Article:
A Notable Contributor to
The Discipline of Psychology
February 8, 2005
Carl Gustav Jung was a Swiss-German psychoanalyst who was one of the truly great minds of psychology and is often considered to be the father of humanistic and transpersonal psychology. Jung was born July 26, 1875 at Kesswil, Canton Thurgau, Switerland, and lived in Switzerland all his life. His father was a protestant parson; his grandfather, after whom he was named, was medical director of the University of Basil, where, in 1895, Carl became a medical student. He had originally wanted to be a surgeon, but his father could not afford the post-graduate schooling. As a senior, Carl attended psychology lectures, but was not at all interested in the subject. He read the text at the last moment before finals, and was amazed that the science was not more developed, like other fields of medicine. Psychiatry was somewhat held in contempt at the time, and many believed mental illness could not really be treated beyond institutional care. Further, no psychology regarded man as whole, but viewed symptoms of mental illness as entities unto themselves. While reading, Jung was reminded how, as a teenager, he had been fascinated by a girl he knew who, while in a trance, spoke a different German dialect and exhibited a completely different personality. He instantly became very interested and in that moment, decided to be a medical psychological scientist.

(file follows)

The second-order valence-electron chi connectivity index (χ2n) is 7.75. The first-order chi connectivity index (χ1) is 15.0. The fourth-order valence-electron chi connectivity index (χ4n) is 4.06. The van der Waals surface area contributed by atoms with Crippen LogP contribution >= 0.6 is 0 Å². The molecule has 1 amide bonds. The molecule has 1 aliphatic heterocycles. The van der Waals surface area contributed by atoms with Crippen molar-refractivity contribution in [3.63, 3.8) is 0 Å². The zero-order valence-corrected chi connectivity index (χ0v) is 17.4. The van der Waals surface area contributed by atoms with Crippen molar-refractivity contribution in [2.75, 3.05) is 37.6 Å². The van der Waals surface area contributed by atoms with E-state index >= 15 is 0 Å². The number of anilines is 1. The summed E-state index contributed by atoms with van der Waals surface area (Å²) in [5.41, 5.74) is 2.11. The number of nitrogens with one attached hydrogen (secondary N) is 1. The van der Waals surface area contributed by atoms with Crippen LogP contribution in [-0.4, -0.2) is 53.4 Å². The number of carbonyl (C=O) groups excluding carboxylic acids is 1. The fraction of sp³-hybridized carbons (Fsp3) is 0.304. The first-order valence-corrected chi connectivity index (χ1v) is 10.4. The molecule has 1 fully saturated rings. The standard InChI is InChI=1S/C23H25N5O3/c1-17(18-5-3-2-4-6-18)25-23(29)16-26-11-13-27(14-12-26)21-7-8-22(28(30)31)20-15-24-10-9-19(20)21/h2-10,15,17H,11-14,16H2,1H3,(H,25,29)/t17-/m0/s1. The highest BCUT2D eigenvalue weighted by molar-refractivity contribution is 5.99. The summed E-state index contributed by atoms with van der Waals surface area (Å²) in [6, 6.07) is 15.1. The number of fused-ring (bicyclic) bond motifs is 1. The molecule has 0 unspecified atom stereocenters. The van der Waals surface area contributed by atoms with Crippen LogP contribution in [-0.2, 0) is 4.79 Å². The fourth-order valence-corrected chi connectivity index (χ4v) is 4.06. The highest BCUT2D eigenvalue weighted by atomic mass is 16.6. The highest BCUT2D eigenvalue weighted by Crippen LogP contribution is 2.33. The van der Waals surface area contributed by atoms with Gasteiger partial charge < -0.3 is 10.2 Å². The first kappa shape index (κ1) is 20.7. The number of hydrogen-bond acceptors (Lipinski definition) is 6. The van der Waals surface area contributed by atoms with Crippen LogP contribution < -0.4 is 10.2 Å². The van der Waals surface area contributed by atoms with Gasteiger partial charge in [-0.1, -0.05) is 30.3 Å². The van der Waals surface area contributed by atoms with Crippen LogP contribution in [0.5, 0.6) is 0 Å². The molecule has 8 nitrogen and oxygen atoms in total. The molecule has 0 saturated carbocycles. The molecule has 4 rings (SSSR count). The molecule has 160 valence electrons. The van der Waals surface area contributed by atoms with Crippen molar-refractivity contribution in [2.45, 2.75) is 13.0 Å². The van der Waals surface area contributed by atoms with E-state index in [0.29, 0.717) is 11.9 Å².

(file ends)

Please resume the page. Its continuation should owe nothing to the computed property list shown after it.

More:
After graduation, he became assistant at a teaching hospital in Zurich under Professor Eugen Bleuler, a prominent psychologist of the era, and began researching schizophrenia. His thoughts and mind were original, and from his first publication in 1902, he attracted attention. Even at this early stage in his career, he developed the concept of a "complex," and although word association was in wide use, no one had previously noticed the emotion associated with it; from this, Jung developed the technique of "free... [continues]
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